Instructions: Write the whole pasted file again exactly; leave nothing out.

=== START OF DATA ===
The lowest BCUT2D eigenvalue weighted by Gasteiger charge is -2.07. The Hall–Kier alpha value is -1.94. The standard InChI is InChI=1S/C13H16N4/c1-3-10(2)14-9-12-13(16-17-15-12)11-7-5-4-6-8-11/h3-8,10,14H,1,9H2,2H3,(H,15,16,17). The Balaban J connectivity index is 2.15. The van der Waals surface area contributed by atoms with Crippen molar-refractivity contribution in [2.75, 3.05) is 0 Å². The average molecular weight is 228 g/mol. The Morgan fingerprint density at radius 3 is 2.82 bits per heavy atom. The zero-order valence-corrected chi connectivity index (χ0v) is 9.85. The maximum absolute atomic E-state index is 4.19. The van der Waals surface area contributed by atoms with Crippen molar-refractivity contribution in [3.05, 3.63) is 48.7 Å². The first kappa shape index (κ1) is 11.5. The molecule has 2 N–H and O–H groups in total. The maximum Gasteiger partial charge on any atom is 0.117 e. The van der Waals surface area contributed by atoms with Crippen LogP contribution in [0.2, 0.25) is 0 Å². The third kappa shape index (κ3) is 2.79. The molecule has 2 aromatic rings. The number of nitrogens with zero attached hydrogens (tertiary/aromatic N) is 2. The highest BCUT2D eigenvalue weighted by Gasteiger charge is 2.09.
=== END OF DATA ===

The lowest BCUT2D eigenvalue weighted by Gasteiger charge is -2.07. The Hall–Kier alpha value is -1.94. The standard InChI is InChI=1S/C13H16N4/c1-3-10(2)14-9-12-13(16-17-15-12)11-7-5-4-6-8-11/h3-8,10,14H,1,9H2,2H3,(H,15,16,17). The Balaban J connectivity index is 2.15. The van der Waals surface area contributed by atoms with Crippen molar-refractivity contribution in [2.75, 3.05) is 0 Å². The average molecular weight is 228 g/mol. The Morgan fingerprint density at radius 3 is 2.82 bits per heavy atom. The zero-order valence-corrected chi connectivity index (χ0v) is 9.85. The maximum absolute atomic E-state index is 4.19. The van der Waals surface area contributed by atoms with Crippen molar-refractivity contribution in [3.05, 3.63) is 48.7 Å². The first kappa shape index (κ1) is 11.5. The molecule has 2 N–H and O–H groups in total. The maximum Gasteiger partial charge on any atom is 0.117 e. The van der Waals surface area contributed by atoms with Crippen LogP contribution in [0.2, 0.25) is 0 Å². The third kappa shape index (κ3) is 2.79. The molecule has 2 aromatic rings. The number of nitrogens with zero attached hydrogens (tertiary/aromatic N) is 2. The highest BCUT2D eigenvalue weighted by Gasteiger charge is 2.09.